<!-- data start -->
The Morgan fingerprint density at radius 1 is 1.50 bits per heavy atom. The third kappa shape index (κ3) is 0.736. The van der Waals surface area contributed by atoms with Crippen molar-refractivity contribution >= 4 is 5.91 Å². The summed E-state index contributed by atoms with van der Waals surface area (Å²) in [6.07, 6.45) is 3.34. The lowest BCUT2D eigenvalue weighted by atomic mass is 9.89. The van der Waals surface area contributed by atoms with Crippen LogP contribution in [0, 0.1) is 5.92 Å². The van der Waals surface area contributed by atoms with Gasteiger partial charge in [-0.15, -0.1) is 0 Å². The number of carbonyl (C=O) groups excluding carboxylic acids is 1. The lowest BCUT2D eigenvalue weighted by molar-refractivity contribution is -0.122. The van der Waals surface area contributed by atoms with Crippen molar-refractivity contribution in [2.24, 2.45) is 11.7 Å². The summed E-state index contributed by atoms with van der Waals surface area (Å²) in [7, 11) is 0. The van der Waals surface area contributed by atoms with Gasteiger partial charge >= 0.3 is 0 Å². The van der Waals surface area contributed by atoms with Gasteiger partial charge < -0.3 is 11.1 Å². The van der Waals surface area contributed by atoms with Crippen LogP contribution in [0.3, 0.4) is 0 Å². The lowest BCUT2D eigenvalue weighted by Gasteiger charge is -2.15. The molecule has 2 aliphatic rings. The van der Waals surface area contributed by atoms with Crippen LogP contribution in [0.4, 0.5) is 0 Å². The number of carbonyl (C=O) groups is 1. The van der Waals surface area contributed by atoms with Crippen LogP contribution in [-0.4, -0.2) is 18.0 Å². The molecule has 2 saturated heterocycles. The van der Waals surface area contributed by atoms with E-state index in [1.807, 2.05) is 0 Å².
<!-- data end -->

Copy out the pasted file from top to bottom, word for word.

The Morgan fingerprint density at radius 1 is 1.50 bits per heavy atom. The third kappa shape index (κ3) is 0.736. The van der Waals surface area contributed by atoms with Crippen molar-refractivity contribution >= 4 is 5.91 Å². The summed E-state index contributed by atoms with van der Waals surface area (Å²) in [6.07, 6.45) is 3.34. The lowest BCUT2D eigenvalue weighted by atomic mass is 9.89. The van der Waals surface area contributed by atoms with Crippen LogP contribution in [0, 0.1) is 5.92 Å². The van der Waals surface area contributed by atoms with Gasteiger partial charge in [-0.15, -0.1) is 0 Å². The number of carbonyl (C=O) groups excluding carboxylic acids is 1. The lowest BCUT2D eigenvalue weighted by molar-refractivity contribution is -0.122. The van der Waals surface area contributed by atoms with Crippen molar-refractivity contribution in [2.24, 2.45) is 11.7 Å². The summed E-state index contributed by atoms with van der Waals surface area (Å²) in [7, 11) is 0. The van der Waals surface area contributed by atoms with Gasteiger partial charge >= 0.3 is 0 Å². The van der Waals surface area contributed by atoms with Gasteiger partial charge < -0.3 is 11.1 Å². The van der Waals surface area contributed by atoms with Crippen LogP contribution in [0.3, 0.4) is 0 Å². The lowest BCUT2D eigenvalue weighted by Gasteiger charge is -2.15. The molecule has 2 aliphatic rings. The van der Waals surface area contributed by atoms with Crippen LogP contribution in [0.4, 0.5) is 0 Å². The number of carbonyl (C=O) groups is 1. The van der Waals surface area contributed by atoms with Crippen LogP contribution in [-0.4, -0.2) is 18.0 Å². The molecule has 2 saturated heterocycles. The van der Waals surface area contributed by atoms with E-state index in [1.807, 2.05) is 0 Å².